No matches found 预测彩票和值的最佳方法_走势技巧计划V8.67app

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      Poutrincourt, we have seen, owned Port Royal in virtue of a grant from De Monts. The ardent and adventurous baron was in evil case, involved in litigation and low in purse; but nothing could damp his zeal. Acadia must become a new France, and he, Poutrincourt, must be its father. He gained from the King a confirmation of his grant, and, to supply the lack of his own weakened resources, associated with himself one Robin, a man of family and wealth. This did not save him from a host of delays and vexations; and it was not until the spring of 1610 that he found himself in a condition to embark on his new and doubtful venture.


      The next day was Quasimodo Sunday, or the Sunday after Easter. Gourgues and his men remained quiet, making ladders for the assault on Fort San Mateo. Meanwhile the whole forest was in arms, and, far and near, the Indians were wild with excitement. They beset the Spanish fort till not a soldier could venture out. The garrison, aware of their danger, though ignorant of its extent, devised an expedient to gain information; and one of them, painted and feathered like an Indian, ventured within Gourgues's outposts. He himself chanced to be at hand, and by his side walked his constant attendant, Olotoraca. The keen-eyed young savage pierced the cheat at a glance. The spy was seized, and, being examined, declared that there were two hundred and sixty Spaniards in San Mateo, and that they believed the French to be two thousand, and were so frightened that they did not know what they were doing. * This is no figure of speech. The Associates of Montreal,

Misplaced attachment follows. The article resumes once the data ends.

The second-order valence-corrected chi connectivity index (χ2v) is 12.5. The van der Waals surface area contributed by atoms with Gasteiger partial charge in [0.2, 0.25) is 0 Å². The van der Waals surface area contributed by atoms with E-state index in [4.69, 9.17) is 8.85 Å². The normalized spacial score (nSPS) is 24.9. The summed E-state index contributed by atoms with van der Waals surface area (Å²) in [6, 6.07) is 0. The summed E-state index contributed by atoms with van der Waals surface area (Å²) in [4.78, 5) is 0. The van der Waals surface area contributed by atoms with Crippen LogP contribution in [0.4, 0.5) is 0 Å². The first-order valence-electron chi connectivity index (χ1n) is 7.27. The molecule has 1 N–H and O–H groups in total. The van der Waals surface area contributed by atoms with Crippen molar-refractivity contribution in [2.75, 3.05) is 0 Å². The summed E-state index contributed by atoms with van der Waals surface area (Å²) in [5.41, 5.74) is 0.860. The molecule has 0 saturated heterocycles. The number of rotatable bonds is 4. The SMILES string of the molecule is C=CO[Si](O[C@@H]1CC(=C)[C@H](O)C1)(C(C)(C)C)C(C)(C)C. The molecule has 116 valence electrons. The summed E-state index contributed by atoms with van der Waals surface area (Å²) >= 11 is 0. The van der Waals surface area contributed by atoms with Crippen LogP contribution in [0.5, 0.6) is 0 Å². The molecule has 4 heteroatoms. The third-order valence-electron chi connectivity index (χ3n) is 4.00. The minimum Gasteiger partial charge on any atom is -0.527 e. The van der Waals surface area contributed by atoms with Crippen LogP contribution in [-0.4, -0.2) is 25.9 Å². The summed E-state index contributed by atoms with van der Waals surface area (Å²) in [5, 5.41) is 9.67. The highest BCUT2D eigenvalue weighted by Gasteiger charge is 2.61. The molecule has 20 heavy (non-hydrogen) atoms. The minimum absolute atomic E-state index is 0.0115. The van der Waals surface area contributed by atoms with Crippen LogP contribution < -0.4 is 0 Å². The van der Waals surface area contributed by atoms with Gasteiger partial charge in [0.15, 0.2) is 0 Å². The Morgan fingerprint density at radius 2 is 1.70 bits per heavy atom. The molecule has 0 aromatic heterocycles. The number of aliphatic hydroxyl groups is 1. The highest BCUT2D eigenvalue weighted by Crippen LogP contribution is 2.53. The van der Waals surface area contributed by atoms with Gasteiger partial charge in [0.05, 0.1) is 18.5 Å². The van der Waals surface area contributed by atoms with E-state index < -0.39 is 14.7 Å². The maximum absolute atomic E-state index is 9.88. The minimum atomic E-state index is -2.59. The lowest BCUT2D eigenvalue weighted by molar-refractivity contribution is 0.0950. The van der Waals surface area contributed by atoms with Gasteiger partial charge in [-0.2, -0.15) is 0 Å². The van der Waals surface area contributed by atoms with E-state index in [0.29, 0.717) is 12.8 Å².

The work assigned him was prodigious. He was invested with power almost absolute, not merely over the peninsula which now retains the name of Florida, but over all North America, from Labrador to Mexico; for this was the Florida of the old Spanish geographers, and the Florida designated in the commission of Menendez. It was a continent which he was to conquer and occupy out of his own purse. The impoverished King contracted with his daring and ambitious subject to win and hold for him the territory of the future United States and British Provinces. His plan, as afterwards exposed at length in his letters to Philip the Second, was, first, to plant a garrison at Port Royal, and next to fortify strongly on Chesapeake Bay, called by him St. Mary's. He believed that adjoining this bay was an arm of the sea, running northward and eastward, and communicating with the Gulf of St. Lawrence, thus making New England, with adjacent districts, an island. His proposed fort on the Chesapeake, securing access by this imaginary passage, to the seas of Newfoundland, would enable the Spaniards to command the fisheries, on which both the French and the English had long encroached, to the great prejudice of Spanish rights. Doubtless, too, these inland waters gave access to the South Sea, and their occupation was necessary to prevent the French from penetrating thither; for that ambitious people, since the time of Cartier, had never abandoned their schemes of seizing this portion of the dominions of the King of Spain. Five hundred soldiers and one hundred sailors must, he urges, take possession, without delay, of Port Royal and the Chesapeake. 20Now let the stranger enter the church of Notre-Dame de la Recouvrance, after vespers. It is full, to the very porch: officers in slouched hats and plumes, musketeers, pikemen, mechanics, and laborers. Here is Montmagny himself; Repentigny and Poterie, gentlemen of good birth; damsels of nurture ill fitted to the Canadian woods; and, mingled with these, the motionless Indians, wrapped to the throat in embroidered moose-hides. Le Jeune, not in priestly vestments, but in the common black dress of his Order, is before the altar; and on either side is a row of small red-skinned children listening with exemplary decorum, while, with a cheerful, smiling face, he teaches them to kneel, clasp their hands, and sign the cross. All the principal members of this zealous community are present, at once amused and edified at the grave deportment, and the prompt, shrill replies of the infant catechumens; while their parents in the crowd grin delight at the gifts of beads and trinkets with which Le Jeune rewards his most proficient pupils. [26]